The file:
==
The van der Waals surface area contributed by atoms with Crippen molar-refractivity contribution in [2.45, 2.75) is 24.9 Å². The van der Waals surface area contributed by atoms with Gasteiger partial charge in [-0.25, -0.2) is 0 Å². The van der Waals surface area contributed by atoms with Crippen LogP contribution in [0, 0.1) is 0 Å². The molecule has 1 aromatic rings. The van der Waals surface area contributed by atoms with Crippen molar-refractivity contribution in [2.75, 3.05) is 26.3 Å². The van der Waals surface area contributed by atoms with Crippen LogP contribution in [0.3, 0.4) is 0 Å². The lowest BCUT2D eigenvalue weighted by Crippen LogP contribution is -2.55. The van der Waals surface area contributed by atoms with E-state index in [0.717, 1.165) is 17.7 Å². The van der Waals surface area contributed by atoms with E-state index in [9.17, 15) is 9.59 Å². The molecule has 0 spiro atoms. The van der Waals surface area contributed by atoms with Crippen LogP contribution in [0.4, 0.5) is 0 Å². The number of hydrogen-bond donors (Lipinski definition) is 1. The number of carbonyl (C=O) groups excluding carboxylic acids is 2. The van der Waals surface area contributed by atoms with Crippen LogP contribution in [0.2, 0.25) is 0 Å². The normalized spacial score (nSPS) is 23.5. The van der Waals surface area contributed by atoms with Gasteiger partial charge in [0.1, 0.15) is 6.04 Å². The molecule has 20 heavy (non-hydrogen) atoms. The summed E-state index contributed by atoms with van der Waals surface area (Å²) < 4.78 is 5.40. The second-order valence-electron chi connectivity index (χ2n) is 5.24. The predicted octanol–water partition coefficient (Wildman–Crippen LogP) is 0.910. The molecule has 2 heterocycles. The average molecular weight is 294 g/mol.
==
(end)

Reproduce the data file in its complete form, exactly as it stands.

The van der Waals surface area contributed by atoms with Crippen molar-refractivity contribution in [2.45, 2.75) is 24.9 Å². The van der Waals surface area contributed by atoms with Gasteiger partial charge in [-0.25, -0.2) is 0 Å². The van der Waals surface area contributed by atoms with Crippen LogP contribution in [0, 0.1) is 0 Å². The molecule has 1 aromatic rings. The van der Waals surface area contributed by atoms with Crippen molar-refractivity contribution in [2.75, 3.05) is 26.3 Å². The van der Waals surface area contributed by atoms with Crippen LogP contribution in [0.3, 0.4) is 0 Å². The lowest BCUT2D eigenvalue weighted by Crippen LogP contribution is -2.55. The van der Waals surface area contributed by atoms with E-state index in [0.717, 1.165) is 17.7 Å². The van der Waals surface area contributed by atoms with E-state index in [9.17, 15) is 9.59 Å². The molecule has 0 spiro atoms. The van der Waals surface area contributed by atoms with Crippen LogP contribution in [0.4, 0.5) is 0 Å². The number of hydrogen-bond donors (Lipinski definition) is 1. The number of carbonyl (C=O) groups excluding carboxylic acids is 2. The van der Waals surface area contributed by atoms with Crippen LogP contribution in [0.2, 0.25) is 0 Å². The normalized spacial score (nSPS) is 23.5. The van der Waals surface area contributed by atoms with Gasteiger partial charge in [0.1, 0.15) is 6.04 Å². The molecule has 20 heavy (non-hydrogen) atoms. The summed E-state index contributed by atoms with van der Waals surface area (Å²) < 4.78 is 5.40. The second-order valence-electron chi connectivity index (χ2n) is 5.24. The predicted octanol–water partition coefficient (Wildman–Crippen LogP) is 0.910. The molecule has 2 heterocycles. The average molecular weight is 294 g/mol.